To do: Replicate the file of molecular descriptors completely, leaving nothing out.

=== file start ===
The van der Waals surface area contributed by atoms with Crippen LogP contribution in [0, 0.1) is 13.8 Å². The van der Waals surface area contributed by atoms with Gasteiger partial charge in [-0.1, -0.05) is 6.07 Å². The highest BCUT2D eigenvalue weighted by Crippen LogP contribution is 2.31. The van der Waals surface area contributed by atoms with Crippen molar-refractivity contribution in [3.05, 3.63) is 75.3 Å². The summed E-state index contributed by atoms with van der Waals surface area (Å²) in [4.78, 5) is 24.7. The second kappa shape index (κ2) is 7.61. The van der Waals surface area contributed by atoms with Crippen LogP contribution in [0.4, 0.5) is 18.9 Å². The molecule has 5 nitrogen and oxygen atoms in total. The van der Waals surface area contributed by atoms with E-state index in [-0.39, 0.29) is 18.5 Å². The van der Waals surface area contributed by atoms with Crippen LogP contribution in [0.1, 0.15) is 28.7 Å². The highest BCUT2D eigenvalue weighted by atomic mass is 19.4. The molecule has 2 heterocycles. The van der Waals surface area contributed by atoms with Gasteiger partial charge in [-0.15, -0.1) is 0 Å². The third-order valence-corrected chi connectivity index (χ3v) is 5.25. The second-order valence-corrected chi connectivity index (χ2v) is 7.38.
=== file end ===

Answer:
The van der Waals surface area contributed by atoms with Crippen LogP contribution in [0, 0.1) is 13.8 Å². The van der Waals surface area contributed by atoms with Gasteiger partial charge in [-0.1, -0.05) is 6.07 Å². The highest BCUT2D eigenvalue weighted by Crippen LogP contribution is 2.31. The van der Waals surface area contributed by atoms with Crippen molar-refractivity contribution in [3.05, 3.63) is 75.3 Å². The summed E-state index contributed by atoms with van der Waals surface area (Å²) in [4.78, 5) is 24.7. The second kappa shape index (κ2) is 7.61. The van der Waals surface area contributed by atoms with Crippen LogP contribution in [0.4, 0.5) is 18.9 Å². The molecule has 5 nitrogen and oxygen atoms in total. The van der Waals surface area contributed by atoms with E-state index in [-0.39, 0.29) is 18.5 Å². The van der Waals surface area contributed by atoms with Crippen LogP contribution in [0.1, 0.15) is 28.7 Å². The highest BCUT2D eigenvalue weighted by atomic mass is 19.4. The molecule has 2 heterocycles. The van der Waals surface area contributed by atoms with Gasteiger partial charge in [-0.15, -0.1) is 0 Å². The third-order valence-corrected chi connectivity index (χ3v) is 5.25. The second-order valence-corrected chi connectivity index (χ2v) is 7.38.